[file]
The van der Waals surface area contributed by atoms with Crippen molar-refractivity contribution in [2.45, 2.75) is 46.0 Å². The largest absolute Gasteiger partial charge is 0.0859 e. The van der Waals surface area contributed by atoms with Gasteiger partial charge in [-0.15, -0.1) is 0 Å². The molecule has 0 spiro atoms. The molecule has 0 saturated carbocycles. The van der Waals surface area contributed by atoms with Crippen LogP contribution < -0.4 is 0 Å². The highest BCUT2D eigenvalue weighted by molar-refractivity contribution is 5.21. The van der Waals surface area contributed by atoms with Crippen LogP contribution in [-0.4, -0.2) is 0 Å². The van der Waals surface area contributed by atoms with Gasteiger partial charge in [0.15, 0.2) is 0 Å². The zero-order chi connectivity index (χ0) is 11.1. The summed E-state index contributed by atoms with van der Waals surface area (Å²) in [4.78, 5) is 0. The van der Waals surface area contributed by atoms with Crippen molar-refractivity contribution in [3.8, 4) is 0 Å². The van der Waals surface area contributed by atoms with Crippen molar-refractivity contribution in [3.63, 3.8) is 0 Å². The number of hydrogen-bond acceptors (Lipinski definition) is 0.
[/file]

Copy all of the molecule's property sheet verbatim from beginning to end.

The van der Waals surface area contributed by atoms with Crippen molar-refractivity contribution in [2.45, 2.75) is 46.0 Å². The largest absolute Gasteiger partial charge is 0.0859 e. The van der Waals surface area contributed by atoms with Gasteiger partial charge in [-0.15, -0.1) is 0 Å². The molecule has 0 spiro atoms. The molecule has 0 saturated carbocycles. The van der Waals surface area contributed by atoms with Crippen LogP contribution < -0.4 is 0 Å². The highest BCUT2D eigenvalue weighted by molar-refractivity contribution is 5.21. The van der Waals surface area contributed by atoms with Crippen LogP contribution in [-0.4, -0.2) is 0 Å². The van der Waals surface area contributed by atoms with Gasteiger partial charge in [0.15, 0.2) is 0 Å². The zero-order chi connectivity index (χ0) is 11.1. The summed E-state index contributed by atoms with van der Waals surface area (Å²) in [4.78, 5) is 0. The van der Waals surface area contributed by atoms with Crippen molar-refractivity contribution in [3.8, 4) is 0 Å². The van der Waals surface area contributed by atoms with Crippen molar-refractivity contribution in [3.63, 3.8) is 0 Å². The number of hydrogen-bond acceptors (Lipinski definition) is 0.